Monday, September 29, 2008


So I didn't get back from being out-of-town until later last night and didn't have time to make it to the store to stock up on goodies for my lunches for the week. I almost always make my own lunch, and try and come up with something creative and tasty so I can avoid the allure of doing take-out. So given the circumstances, I figured it wouldn't hurt to go get a nice little something in Northeast since I had to do some banking over there during my lunch break. My Dad had mentioned Kramarczuk's a good spot and despite the draw to neighboring Pizza Nea and Punch Pizza I dashed in to take a shot at something unique. The board in the cafe was filled with Eastern European dishes that I knew very little about, so I stuck to their famous sausages. I ended up on a Hungarian sausage sandwich (really just a link split down the middle, so not really a "sandwich", but whatever) despite the allure of the brat and Italian link. The sausage itself was nice ans smoky and had a good garlicky kick to it. It was much stronger then a polish and had a nice layer of melted cheese (tasted like a smooth swiss) on top of a tasty bun to round everything out. You could tell they know what they're doing there because the casing on the sausage has a nice snap to it, and the consistency is even and not at all granular. I really enjoyed the sandwich, but wish it would have come with a nice stiff mustard - I'm sure I could have asked for it, and just didn't.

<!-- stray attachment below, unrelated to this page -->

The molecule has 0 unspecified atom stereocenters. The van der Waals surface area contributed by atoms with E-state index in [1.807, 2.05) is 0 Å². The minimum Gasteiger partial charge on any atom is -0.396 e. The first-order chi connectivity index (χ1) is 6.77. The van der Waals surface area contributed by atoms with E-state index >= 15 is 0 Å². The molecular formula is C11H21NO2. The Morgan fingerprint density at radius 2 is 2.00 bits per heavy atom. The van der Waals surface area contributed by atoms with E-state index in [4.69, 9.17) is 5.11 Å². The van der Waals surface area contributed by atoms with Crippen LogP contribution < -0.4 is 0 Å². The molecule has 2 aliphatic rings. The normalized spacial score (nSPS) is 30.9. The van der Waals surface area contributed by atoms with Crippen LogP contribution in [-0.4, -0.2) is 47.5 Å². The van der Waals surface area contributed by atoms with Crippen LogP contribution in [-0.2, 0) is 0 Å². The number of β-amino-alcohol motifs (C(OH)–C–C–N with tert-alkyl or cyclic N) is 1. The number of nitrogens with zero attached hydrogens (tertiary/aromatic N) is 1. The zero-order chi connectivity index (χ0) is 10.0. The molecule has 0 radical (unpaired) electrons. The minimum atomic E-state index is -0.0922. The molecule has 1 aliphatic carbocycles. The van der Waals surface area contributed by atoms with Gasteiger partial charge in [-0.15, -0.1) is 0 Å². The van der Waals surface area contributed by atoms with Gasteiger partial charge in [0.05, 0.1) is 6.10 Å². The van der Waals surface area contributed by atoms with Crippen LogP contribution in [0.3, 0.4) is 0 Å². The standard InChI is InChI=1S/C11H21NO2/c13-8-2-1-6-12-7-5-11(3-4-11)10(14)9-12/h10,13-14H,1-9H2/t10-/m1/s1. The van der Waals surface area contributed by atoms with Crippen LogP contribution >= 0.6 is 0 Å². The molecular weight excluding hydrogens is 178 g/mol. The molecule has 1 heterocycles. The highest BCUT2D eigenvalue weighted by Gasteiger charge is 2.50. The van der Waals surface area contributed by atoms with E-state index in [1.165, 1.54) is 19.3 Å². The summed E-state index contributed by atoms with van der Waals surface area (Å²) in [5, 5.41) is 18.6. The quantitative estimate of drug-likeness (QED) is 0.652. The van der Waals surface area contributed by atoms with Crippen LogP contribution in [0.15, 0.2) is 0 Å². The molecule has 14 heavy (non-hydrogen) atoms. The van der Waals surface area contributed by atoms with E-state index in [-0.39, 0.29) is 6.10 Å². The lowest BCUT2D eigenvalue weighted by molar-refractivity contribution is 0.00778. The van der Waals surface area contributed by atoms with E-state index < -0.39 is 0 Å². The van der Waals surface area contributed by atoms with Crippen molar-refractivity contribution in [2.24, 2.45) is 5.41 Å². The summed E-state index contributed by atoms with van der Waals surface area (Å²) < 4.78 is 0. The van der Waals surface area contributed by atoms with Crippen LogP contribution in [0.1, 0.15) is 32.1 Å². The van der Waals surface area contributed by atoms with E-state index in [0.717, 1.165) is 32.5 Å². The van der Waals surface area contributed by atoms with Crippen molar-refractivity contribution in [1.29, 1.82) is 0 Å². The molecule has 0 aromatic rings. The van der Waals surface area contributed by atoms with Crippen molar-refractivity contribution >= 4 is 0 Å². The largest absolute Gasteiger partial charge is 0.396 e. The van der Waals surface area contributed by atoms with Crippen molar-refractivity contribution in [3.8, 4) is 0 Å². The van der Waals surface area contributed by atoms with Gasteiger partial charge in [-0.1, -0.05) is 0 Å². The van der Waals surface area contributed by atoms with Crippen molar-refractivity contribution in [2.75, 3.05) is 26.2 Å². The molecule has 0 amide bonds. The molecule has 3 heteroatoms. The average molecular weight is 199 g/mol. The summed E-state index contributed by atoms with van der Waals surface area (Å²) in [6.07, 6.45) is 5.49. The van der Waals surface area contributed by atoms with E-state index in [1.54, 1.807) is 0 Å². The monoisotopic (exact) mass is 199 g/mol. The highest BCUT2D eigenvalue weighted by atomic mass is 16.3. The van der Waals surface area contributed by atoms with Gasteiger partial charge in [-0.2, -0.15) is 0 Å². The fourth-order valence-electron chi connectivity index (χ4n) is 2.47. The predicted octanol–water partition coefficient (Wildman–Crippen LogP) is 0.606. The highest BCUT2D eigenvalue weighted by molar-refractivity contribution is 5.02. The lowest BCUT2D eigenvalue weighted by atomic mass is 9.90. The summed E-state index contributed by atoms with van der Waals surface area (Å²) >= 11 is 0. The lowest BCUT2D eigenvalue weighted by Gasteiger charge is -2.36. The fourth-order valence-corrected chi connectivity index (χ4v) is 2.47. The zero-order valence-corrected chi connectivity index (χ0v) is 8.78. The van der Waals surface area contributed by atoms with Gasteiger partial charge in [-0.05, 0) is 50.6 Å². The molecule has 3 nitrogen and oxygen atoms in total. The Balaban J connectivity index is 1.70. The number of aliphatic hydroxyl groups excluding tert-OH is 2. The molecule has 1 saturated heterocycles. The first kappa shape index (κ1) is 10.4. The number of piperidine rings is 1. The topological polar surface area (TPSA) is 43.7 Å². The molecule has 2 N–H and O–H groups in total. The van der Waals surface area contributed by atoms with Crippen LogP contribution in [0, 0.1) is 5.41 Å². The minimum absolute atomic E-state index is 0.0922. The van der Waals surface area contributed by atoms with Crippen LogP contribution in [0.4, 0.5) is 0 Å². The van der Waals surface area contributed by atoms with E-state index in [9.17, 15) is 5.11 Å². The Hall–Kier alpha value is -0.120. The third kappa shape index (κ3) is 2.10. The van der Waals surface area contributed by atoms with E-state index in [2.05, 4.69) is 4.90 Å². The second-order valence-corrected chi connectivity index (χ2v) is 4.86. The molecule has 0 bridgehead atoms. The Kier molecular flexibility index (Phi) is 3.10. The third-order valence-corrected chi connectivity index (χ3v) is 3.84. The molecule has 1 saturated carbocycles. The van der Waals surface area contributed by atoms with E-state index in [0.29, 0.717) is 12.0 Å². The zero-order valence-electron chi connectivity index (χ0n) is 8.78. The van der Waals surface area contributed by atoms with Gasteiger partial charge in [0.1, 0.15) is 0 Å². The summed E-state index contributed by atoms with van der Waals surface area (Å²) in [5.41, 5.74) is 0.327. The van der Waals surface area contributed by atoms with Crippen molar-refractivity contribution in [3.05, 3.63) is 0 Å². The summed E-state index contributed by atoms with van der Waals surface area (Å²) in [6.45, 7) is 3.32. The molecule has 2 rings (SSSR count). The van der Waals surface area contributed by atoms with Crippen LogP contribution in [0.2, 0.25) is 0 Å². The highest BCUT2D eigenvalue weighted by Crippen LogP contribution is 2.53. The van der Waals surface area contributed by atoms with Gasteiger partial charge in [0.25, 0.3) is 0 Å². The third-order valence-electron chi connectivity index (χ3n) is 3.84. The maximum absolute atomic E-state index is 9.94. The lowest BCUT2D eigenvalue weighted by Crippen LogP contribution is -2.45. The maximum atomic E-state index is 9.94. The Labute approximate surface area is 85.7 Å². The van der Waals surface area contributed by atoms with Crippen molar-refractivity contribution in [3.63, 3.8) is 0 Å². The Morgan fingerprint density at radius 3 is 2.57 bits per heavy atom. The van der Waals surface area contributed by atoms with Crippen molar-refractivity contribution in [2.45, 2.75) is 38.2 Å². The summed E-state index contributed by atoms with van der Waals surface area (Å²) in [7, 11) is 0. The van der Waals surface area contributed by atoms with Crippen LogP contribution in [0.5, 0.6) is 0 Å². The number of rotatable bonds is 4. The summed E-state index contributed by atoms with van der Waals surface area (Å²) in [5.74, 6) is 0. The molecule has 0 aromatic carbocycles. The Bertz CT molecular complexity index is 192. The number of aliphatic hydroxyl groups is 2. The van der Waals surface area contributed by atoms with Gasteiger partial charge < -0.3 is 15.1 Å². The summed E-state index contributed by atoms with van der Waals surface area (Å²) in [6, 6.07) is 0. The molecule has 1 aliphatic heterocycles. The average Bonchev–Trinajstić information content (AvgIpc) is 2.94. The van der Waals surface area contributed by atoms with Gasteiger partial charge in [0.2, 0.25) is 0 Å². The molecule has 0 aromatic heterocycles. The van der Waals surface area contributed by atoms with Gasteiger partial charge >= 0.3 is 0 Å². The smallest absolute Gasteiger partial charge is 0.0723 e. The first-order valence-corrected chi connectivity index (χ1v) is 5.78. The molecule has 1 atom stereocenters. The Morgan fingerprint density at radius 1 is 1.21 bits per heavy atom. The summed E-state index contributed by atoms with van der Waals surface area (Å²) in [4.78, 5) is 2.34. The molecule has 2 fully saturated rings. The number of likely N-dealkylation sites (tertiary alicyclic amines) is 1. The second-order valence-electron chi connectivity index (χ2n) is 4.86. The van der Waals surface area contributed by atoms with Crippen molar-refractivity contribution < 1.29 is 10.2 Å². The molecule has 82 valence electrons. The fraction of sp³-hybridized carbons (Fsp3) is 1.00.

The sandwich was accompanied by a bag of Rachel's chips, which I have a secret weakness for, and a nice big pickle spear. I love pickles with my sandwiches, but they kept this pickle in the same package as the hot sandwich and it steamed itself so that it was limp and warm, which was disappointing. I also ordered a cup of soup to round everything out and although it was tasty, they gave me way too much - I was dumbfounded that was their cup size and I left thinking, "how am I going to eat all this"?

I would go back to Kramarczuk's but if I did, I would buy a variety of the nice uncooked sausages they make from the neighboring deli and prepare them myself. The lunch total seemed like a lot (and I ended up with too much) and I think I could take some of their great products and serve it up just the way I like it. It turns out that my nice little lunch out just broadened my portfolio for a unique, home-made lunch. If you haven't checked this place out, I would recommend doing so before grilling season is totally gone!

Happy Eating,


Wednesday, September 24, 2008

112 Feastery